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John Oliver defends paid family leave on Mother’s Day

When President Woodrow Wilson proclaimed the first Mother’s Day celebration in 1914, Social Security wasn’t on the nation’s menu of entitlements, let alone paid family leave. However, John Oliver of HBO’s “Last Week Tonight” used the occasion to discuss the need for compensated time off for new parents.

“In America, there is nothing that we wouldn’t do for moms — except for one major thing,” Oliver said, pointing out that the United States and Papau New Guinea are the only countries in the world that don’t offer new moms paid time off. (In January, Poltifact rated a similar claim by President Obama “mostly true.”)

Since 1993, the Family and Medical Leave Act has offered some parents with new children unpaid leave of up to 12 weeks, but many are not eligible because they are contractors, because they don’t work enough hours or because their employer is not big enough, among other reasons. Forty percent of employees aren’t eligible for such leave, Oliver said.

“If a worker with no paid leave goes into labor at work,” Oliver said, “she better hope it’s on her lunch hour and her co-workers don’t mind if the break room gets a bit messy.”

Countering claims that mandated paid leave would have negative effects on the economy, Oliver cited an initiative in California in 2002 for paid leave that proved “not a big deal,” in the words of one news report he aired.

“It seems paid paternity is a bit like having hockey on in the background at a bar,” Oliver said. “It’s not hurting anyone, and a couple of people are actually really into it.”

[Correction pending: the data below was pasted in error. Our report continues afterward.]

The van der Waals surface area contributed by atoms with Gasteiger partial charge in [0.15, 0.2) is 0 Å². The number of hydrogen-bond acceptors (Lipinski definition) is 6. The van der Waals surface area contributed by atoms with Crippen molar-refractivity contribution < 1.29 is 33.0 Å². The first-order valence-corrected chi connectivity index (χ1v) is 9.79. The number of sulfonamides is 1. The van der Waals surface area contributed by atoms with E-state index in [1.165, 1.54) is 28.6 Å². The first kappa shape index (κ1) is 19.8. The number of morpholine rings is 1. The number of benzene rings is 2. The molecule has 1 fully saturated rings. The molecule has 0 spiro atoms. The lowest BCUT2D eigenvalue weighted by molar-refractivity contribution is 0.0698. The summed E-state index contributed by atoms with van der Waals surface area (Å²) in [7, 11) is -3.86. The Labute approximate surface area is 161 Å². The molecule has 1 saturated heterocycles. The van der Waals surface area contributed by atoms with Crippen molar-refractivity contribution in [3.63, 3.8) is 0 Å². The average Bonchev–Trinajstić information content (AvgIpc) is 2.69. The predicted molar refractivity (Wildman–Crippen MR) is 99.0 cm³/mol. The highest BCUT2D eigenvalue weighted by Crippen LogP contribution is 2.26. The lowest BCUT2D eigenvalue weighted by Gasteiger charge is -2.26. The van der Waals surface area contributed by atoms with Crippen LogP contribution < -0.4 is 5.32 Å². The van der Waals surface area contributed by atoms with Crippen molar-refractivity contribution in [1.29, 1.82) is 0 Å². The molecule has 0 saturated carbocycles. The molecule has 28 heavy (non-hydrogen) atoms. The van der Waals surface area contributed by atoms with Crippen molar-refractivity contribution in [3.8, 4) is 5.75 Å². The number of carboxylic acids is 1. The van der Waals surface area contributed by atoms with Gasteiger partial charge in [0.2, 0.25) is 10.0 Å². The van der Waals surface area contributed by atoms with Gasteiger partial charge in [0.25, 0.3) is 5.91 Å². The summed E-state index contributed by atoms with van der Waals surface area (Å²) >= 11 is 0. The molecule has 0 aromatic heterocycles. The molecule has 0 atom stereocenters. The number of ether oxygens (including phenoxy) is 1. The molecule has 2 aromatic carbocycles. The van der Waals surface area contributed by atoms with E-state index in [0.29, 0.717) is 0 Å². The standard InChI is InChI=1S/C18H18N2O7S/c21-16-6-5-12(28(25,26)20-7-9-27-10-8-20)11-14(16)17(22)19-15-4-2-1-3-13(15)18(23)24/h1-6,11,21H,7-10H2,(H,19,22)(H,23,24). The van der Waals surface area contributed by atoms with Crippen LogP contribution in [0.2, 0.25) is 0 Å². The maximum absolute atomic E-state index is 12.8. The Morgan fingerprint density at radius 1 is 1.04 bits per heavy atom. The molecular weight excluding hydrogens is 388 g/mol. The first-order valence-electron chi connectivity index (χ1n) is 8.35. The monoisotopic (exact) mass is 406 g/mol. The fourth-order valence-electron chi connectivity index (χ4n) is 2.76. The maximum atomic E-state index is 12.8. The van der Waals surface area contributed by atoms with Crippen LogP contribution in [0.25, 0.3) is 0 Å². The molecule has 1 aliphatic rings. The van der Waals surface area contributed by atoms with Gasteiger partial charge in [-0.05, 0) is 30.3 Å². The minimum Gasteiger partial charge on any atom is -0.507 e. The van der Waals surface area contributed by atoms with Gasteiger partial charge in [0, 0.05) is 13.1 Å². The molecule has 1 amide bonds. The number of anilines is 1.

Of course, Oliver wasn’t the only one to come out swinging for moms on May 10.

“When this many people are having the same exact problem at the exact same time, we don’t have an epidemic of personal failings,” Kristin Rowe-Finkbeiner wrote at MSNBC.com. “These conditions are the product of a political system that undervalues and under-appreciates the contributions and needs of mothers and families. We can do better.”

Here’s presidential candidate Hillary Clinton’s version of the same appeal, in which she recounts her visit to daughter Chelsea when the former (and future?) first kid was giving birth.

In a video posted to her YouTube channel, Democratic presidential candidate Hillary Clinton discussed her mother's life and maternity leave policies. (Video: YouTube/Hillary Clinton)

“One of the nurses said to me, ‘Thank you for fighting for paid family leave,'” Clinton said. “‘At a time that should be so exciting and joyful, I see so many women who are just distraught. They have to immediately go back to work.’ “

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